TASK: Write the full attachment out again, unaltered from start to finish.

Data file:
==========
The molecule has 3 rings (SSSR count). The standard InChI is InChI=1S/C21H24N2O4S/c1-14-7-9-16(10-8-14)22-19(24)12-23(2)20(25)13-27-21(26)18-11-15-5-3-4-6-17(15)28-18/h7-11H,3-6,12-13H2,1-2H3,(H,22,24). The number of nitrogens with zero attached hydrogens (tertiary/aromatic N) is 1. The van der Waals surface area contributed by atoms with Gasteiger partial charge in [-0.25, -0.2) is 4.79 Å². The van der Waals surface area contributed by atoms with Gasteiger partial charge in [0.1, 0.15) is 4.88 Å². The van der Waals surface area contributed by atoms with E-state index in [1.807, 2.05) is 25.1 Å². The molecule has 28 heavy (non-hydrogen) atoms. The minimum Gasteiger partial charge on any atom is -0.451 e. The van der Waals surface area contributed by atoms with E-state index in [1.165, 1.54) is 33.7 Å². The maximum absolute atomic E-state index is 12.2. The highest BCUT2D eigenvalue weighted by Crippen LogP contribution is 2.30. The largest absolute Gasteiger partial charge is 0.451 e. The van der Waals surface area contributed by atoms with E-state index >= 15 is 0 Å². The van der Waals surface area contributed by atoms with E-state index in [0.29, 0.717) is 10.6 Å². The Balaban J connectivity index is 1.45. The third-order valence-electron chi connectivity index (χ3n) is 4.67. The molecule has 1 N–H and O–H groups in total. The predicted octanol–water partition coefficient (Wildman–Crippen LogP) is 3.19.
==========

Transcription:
The molecule has 3 rings (SSSR count). The standard InChI is InChI=1S/C21H24N2O4S/c1-14-7-9-16(10-8-14)22-19(24)12-23(2)20(25)13-27-21(26)18-11-15-5-3-4-6-17(15)28-18/h7-11H,3-6,12-13H2,1-2H3,(H,22,24). The number of nitrogens with zero attached hydrogens (tertiary/aromatic N) is 1. The van der Waals surface area contributed by atoms with Gasteiger partial charge in [-0.25, -0.2) is 4.79 Å². The van der Waals surface area contributed by atoms with Gasteiger partial charge in [0.1, 0.15) is 4.88 Å². The van der Waals surface area contributed by atoms with E-state index in [1.807, 2.05) is 25.1 Å². The molecule has 28 heavy (non-hydrogen) atoms. The minimum Gasteiger partial charge on any atom is -0.451 e. The van der Waals surface area contributed by atoms with E-state index in [1.165, 1.54) is 33.7 Å². The maximum absolute atomic E-state index is 12.2. The highest BCUT2D eigenvalue weighted by Crippen LogP contribution is 2.30. The largest absolute Gasteiger partial charge is 0.451 e. The van der Waals surface area contributed by atoms with E-state index >= 15 is 0 Å². The van der Waals surface area contributed by atoms with E-state index in [0.29, 0.717) is 10.6 Å². The Balaban J connectivity index is 1.45. The third-order valence-electron chi connectivity index (χ3n) is 4.67. The molecule has 1 N–H and O–H groups in total. The predicted octanol–water partition coefficient (Wildman–Crippen LogP) is 3.19.